General adoption wisdom says that it is best not to adopt out of birth order or to create artificial twins through adoption, but it still happens. What are the realities of these decisions? Is it always a bad idea to choose one of these paths in adoption? This course is a well-rounded discussion of the issues with Dr. Anne Brodzinsky, psychologist and co-author of Children’s Adjustment to Adoption; and Dr. Martha Henry, Director of the Office for Foster Care and Adoption at the University of Massachusetts Medical School and co-author of Adoption in the United States: A Reference for Families, Professionals, and Students.
- Why is the practice of adopting out of birth order discouraged by many adoption professionals?
- How does this position affect the adoption of older children?
- Does it matter which child is being displaced? Eldest? Youngest?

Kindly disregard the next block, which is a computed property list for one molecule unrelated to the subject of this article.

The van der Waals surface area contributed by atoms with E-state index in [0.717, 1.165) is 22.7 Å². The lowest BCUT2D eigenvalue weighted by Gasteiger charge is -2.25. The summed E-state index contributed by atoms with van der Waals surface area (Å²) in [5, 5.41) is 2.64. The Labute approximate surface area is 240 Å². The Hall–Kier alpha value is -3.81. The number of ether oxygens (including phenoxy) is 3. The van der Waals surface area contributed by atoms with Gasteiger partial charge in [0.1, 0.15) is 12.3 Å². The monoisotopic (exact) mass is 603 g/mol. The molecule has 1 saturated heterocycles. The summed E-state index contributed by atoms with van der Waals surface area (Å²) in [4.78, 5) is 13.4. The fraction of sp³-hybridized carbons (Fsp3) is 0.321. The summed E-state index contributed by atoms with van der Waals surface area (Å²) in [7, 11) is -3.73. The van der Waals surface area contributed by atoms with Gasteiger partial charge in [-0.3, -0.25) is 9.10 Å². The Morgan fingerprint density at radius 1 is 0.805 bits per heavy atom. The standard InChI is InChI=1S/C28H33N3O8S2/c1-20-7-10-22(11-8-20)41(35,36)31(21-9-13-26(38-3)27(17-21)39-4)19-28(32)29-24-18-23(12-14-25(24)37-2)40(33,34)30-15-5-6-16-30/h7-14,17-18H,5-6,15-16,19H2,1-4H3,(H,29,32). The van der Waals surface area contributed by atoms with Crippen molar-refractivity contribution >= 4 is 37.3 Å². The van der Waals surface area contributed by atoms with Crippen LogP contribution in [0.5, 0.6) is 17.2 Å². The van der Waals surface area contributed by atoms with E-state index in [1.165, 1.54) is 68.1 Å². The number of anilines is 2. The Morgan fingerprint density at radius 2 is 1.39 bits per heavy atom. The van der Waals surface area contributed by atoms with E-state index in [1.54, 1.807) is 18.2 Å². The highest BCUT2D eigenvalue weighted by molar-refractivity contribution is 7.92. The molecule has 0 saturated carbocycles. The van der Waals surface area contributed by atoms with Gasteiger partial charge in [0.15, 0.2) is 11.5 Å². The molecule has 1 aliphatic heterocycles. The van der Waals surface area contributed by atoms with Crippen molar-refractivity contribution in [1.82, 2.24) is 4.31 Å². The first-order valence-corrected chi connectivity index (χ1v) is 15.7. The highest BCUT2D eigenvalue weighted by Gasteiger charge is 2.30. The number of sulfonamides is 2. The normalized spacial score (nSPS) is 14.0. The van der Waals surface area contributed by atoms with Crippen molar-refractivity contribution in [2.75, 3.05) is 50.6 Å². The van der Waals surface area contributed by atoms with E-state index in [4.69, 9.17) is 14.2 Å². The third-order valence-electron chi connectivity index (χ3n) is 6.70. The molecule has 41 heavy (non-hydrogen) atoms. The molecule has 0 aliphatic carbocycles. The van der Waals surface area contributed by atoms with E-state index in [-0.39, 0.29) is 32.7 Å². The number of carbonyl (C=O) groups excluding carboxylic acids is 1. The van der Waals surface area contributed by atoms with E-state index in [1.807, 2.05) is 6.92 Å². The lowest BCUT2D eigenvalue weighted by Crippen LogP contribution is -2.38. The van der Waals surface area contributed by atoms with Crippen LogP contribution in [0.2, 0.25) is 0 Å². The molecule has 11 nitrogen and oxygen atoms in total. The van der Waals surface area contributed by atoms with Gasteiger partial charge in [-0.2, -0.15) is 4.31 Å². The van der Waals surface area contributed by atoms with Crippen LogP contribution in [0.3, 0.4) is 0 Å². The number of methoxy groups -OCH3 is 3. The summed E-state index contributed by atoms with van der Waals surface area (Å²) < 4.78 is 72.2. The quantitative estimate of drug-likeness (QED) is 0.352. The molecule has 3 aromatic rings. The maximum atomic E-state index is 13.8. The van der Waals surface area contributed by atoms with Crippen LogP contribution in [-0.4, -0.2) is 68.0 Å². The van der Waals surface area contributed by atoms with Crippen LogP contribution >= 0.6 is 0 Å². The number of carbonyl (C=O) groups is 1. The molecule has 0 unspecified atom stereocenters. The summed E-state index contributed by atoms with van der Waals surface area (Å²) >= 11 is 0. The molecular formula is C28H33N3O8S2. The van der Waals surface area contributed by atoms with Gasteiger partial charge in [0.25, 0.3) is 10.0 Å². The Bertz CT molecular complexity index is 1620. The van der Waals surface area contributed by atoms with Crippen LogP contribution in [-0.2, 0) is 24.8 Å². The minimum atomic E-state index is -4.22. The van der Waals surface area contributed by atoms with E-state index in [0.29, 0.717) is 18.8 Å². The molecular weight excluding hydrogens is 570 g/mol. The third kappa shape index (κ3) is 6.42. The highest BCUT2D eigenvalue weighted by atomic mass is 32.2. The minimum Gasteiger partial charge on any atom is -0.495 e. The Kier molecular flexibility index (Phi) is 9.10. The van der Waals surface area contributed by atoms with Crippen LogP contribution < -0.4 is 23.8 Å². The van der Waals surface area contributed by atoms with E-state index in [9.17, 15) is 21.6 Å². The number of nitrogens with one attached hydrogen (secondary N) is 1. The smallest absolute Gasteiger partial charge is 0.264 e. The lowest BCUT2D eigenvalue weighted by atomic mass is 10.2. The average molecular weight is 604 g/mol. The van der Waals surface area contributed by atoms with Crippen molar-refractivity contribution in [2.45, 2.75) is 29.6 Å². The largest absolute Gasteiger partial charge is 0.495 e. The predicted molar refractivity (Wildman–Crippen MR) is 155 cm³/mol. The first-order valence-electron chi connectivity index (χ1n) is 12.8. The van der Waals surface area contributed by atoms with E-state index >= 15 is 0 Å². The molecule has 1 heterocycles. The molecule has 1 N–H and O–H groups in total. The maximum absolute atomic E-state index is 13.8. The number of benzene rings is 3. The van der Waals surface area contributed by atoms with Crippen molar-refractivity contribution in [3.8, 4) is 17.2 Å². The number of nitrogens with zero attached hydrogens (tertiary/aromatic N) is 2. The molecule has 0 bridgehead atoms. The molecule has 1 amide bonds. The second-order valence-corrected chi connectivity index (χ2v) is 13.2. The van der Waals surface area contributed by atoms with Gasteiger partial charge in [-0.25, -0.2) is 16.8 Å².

- How can parents handle the situation where the newly adopted child is now the eldest, but not as mature as the child that was the displaced as the eldest?
- How can parents tie responsibility to maturity, not age?
- Should parents talk with existing children to see their position on the adoption?
- How can parents handle a newly adopted eldest child that wants to be in control and boss the other children?
- Practical suggestions for parents adopting out of birth order
- Is it a bad idea to adopt two children close in age?
- What is meant by virtual twins?
- Does it matter if the children that are adopted at are the same age are of a different gender?
- How do you explain to the rest of the world why you have two children who are the same but not twins?
- Practical parenting tips for parents that have artificial twins.
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